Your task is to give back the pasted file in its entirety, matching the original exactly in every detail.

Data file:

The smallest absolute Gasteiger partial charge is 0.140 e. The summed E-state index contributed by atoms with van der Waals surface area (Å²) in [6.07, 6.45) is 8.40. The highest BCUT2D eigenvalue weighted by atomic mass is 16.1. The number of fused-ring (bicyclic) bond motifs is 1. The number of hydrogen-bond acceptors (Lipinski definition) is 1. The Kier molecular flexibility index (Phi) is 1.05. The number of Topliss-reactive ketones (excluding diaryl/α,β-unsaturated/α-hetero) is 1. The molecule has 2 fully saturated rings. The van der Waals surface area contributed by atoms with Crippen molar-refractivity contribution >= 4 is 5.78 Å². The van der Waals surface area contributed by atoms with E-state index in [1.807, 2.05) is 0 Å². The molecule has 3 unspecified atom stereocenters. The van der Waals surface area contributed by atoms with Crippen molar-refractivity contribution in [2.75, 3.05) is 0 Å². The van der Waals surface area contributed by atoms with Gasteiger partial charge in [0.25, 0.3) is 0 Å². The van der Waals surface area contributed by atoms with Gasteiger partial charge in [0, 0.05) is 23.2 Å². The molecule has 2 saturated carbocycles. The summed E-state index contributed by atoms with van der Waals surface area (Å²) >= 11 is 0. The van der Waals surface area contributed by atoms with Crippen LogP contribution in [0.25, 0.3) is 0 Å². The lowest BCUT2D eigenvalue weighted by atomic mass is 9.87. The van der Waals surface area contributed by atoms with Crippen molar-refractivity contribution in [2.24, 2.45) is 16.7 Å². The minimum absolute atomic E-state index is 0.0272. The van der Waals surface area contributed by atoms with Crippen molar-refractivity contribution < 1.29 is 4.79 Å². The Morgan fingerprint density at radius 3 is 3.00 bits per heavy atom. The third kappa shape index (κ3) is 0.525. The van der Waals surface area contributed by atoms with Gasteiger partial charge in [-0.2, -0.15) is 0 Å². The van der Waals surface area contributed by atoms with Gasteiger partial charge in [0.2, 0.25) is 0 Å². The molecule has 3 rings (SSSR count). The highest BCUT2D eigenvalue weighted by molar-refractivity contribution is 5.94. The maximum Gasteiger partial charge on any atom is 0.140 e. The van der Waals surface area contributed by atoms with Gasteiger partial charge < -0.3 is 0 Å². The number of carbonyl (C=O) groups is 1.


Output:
The smallest absolute Gasteiger partial charge is 0.140 e. The summed E-state index contributed by atoms with van der Waals surface area (Å²) in [6.07, 6.45) is 8.40. The highest BCUT2D eigenvalue weighted by atomic mass is 16.1. The number of fused-ring (bicyclic) bond motifs is 1. The number of hydrogen-bond acceptors (Lipinski definition) is 1. The Kier molecular flexibility index (Phi) is 1.05. The number of Topliss-reactive ketones (excluding diaryl/α,β-unsaturated/α-hetero) is 1. The molecule has 2 fully saturated rings. The van der Waals surface area contributed by atoms with Crippen molar-refractivity contribution >= 4 is 5.78 Å². The van der Waals surface area contributed by atoms with E-state index in [1.807, 2.05) is 0 Å². The molecule has 3 unspecified atom stereocenters. The van der Waals surface area contributed by atoms with Crippen molar-refractivity contribution in [2.75, 3.05) is 0 Å². The van der Waals surface area contributed by atoms with Gasteiger partial charge in [0.25, 0.3) is 0 Å². The van der Waals surface area contributed by atoms with Gasteiger partial charge in [0, 0.05) is 23.2 Å². The molecule has 2 saturated carbocycles. The summed E-state index contributed by atoms with van der Waals surface area (Å²) >= 11 is 0. The van der Waals surface area contributed by atoms with Crippen LogP contribution in [0.25, 0.3) is 0 Å². The lowest BCUT2D eigenvalue weighted by atomic mass is 9.87. The van der Waals surface area contributed by atoms with Crippen molar-refractivity contribution in [2.24, 2.45) is 16.7 Å². The minimum absolute atomic E-state index is 0.0272. The van der Waals surface area contributed by atoms with Crippen molar-refractivity contribution < 1.29 is 4.79 Å². The Morgan fingerprint density at radius 3 is 3.00 bits per heavy atom. The third kappa shape index (κ3) is 0.525. The van der Waals surface area contributed by atoms with Gasteiger partial charge in [-0.2, -0.15) is 0 Å². The van der Waals surface area contributed by atoms with Gasteiger partial charge in [0.2, 0.25) is 0 Å². The molecule has 3 rings (SSSR count). The highest BCUT2D eigenvalue weighted by molar-refractivity contribution is 5.94. The maximum Gasteiger partial charge on any atom is 0.140 e. The van der Waals surface area contributed by atoms with Gasteiger partial charge < -0.3 is 0 Å². The number of carbonyl (C=O) groups is 1.